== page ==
According to Dr Taleb Rifai, a former secretary-general of the United Nations' World Tourism Organisation and currently the secretary general of the World Tourism Forum Institute, the global travel industry will only return to a new norm when the whole world is ready to travel under a unified system. In tourism there is no competition between neighbours.
Dr Rifai was the keynote speaker at this week’s eThekwini Municipality’s Tourism Business Retention and Expansion (BR&E) webinar hosted by Tourism Investment Africa (TIA).
"Countries will have to work together if tourism is to recover – one country cannot insist on quarantine while its neighbour demands a vaccination passport and a third simply requires 72 hours testing before arrival or at entry points," said Dr Rifai.
"We do not want to turn this into a political game of those who have and those that have not – we will all lose if we do so. No one would travel to a non-vaccinated destination, and no vaccinated destination would accept receiving anyone from a non-vaccinated destination. Travel is about connecting everybody everywhere, so it will not work, until everyone is vaccinated, and this could take years.
"What we need is a new multilateral system, a more harmonised, fair and equitable system, because, it is not important how successful every country is on its own, if one cannot travel from one place to another. Affordable testing may be more logical for a faster and more immediate recovery. The trick is not to do a perfect job on your own; it is to agree on minimum procedures."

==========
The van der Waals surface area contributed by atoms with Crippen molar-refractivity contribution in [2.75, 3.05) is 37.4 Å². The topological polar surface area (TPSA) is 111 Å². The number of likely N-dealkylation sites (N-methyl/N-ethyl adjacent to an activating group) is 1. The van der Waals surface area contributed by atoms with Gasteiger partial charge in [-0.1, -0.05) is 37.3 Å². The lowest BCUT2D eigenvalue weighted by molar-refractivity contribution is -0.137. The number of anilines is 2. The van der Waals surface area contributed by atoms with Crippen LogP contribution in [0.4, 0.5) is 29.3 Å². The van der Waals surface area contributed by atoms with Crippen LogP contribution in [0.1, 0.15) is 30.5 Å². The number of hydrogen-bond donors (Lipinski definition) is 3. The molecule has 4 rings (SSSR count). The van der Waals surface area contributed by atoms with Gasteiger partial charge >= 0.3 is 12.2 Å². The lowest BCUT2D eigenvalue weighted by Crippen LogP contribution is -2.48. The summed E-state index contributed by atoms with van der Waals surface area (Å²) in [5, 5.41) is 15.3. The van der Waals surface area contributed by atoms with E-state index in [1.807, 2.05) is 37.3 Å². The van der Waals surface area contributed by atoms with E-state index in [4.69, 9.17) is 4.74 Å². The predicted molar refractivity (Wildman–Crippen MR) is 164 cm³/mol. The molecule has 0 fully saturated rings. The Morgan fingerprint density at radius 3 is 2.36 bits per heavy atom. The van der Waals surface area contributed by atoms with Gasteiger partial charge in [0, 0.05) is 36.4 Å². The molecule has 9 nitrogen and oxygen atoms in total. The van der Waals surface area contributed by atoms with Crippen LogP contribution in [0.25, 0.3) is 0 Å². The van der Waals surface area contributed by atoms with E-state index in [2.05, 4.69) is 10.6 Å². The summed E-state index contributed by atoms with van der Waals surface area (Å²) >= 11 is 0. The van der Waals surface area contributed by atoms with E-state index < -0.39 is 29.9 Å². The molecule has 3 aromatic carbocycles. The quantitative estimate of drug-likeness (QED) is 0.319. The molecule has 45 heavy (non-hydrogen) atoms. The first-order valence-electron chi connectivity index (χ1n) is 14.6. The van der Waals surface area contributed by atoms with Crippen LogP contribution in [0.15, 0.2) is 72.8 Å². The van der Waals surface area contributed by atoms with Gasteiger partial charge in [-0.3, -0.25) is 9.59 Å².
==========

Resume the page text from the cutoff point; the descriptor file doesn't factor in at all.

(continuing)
He reiterated that there would be no coming back until people have peace of mind and trust and confidence in one international system: "They are not going to travel simply because their governments say 'you can now travel’."
He emphasised that the current winner from the Covid-19 travel crises is domestic and regional tourism and spelt out three stages for recovery
• Keep businesses alive, which requires direct support from governments or soft loans, just to ensure businesses have enough time to adjust to the new reality and survive.
• Concentrate on domestic and regional travel, which requires the private sector to adjust quickly to the new realities of such travellers and offer new deals. Only then can governments stop the direct support.
• International travel that could start with young digital nomads and special travel insurance policies for foreigners with governments working together.